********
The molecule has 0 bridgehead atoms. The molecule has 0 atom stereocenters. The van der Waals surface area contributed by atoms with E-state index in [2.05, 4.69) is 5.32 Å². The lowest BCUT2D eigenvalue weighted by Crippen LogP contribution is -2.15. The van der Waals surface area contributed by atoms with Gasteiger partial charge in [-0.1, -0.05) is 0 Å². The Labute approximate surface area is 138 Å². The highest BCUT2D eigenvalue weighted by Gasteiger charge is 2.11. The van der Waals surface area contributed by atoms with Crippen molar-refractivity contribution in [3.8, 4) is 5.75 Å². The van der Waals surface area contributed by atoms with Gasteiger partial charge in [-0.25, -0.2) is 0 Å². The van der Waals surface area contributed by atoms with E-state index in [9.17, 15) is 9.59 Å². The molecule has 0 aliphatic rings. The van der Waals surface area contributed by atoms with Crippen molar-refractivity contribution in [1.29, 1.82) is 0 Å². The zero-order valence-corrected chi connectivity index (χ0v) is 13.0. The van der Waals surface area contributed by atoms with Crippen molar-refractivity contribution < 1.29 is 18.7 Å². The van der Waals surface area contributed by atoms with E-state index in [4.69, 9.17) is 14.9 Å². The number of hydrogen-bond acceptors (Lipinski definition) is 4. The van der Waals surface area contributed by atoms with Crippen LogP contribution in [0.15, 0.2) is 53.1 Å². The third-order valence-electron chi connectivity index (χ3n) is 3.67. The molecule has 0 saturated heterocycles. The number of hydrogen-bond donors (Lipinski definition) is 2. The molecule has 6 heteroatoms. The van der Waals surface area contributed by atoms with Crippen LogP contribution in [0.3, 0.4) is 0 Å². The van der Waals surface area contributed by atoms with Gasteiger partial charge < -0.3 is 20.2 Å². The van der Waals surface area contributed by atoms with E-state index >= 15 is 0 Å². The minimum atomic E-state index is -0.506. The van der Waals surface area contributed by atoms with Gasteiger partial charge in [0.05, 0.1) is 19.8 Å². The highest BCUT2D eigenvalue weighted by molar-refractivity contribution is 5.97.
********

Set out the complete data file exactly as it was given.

The molecule has 0 bridgehead atoms. The molecule has 0 atom stereocenters. The van der Waals surface area contributed by atoms with E-state index in [2.05, 4.69) is 5.32 Å². The lowest BCUT2D eigenvalue weighted by Crippen LogP contribution is -2.15. The van der Waals surface area contributed by atoms with Gasteiger partial charge in [-0.1, -0.05) is 0 Å². The Labute approximate surface area is 138 Å². The highest BCUT2D eigenvalue weighted by Gasteiger charge is 2.11. The van der Waals surface area contributed by atoms with Crippen molar-refractivity contribution in [3.8, 4) is 5.75 Å². The van der Waals surface area contributed by atoms with Gasteiger partial charge in [-0.25, -0.2) is 0 Å². The van der Waals surface area contributed by atoms with E-state index in [9.17, 15) is 9.59 Å². The molecule has 0 aliphatic rings. The van der Waals surface area contributed by atoms with Crippen molar-refractivity contribution in [1.29, 1.82) is 0 Å². The zero-order valence-corrected chi connectivity index (χ0v) is 13.0. The van der Waals surface area contributed by atoms with Crippen molar-refractivity contribution < 1.29 is 18.7 Å². The van der Waals surface area contributed by atoms with E-state index in [4.69, 9.17) is 14.9 Å². The number of hydrogen-bond acceptors (Lipinski definition) is 4. The van der Waals surface area contributed by atoms with Crippen LogP contribution in [0.15, 0.2) is 53.1 Å². The third-order valence-electron chi connectivity index (χ3n) is 3.67. The molecule has 0 saturated heterocycles. The number of hydrogen-bond donors (Lipinski definition) is 2. The molecule has 6 heteroatoms. The van der Waals surface area contributed by atoms with Crippen LogP contribution in [0.3, 0.4) is 0 Å². The van der Waals surface area contributed by atoms with Gasteiger partial charge < -0.3 is 20.2 Å². The van der Waals surface area contributed by atoms with E-state index >= 15 is 0 Å². The minimum atomic E-state index is -0.506. The van der Waals surface area contributed by atoms with Gasteiger partial charge in [0.05, 0.1) is 19.8 Å². The highest BCUT2D eigenvalue weighted by molar-refractivity contribution is 5.97.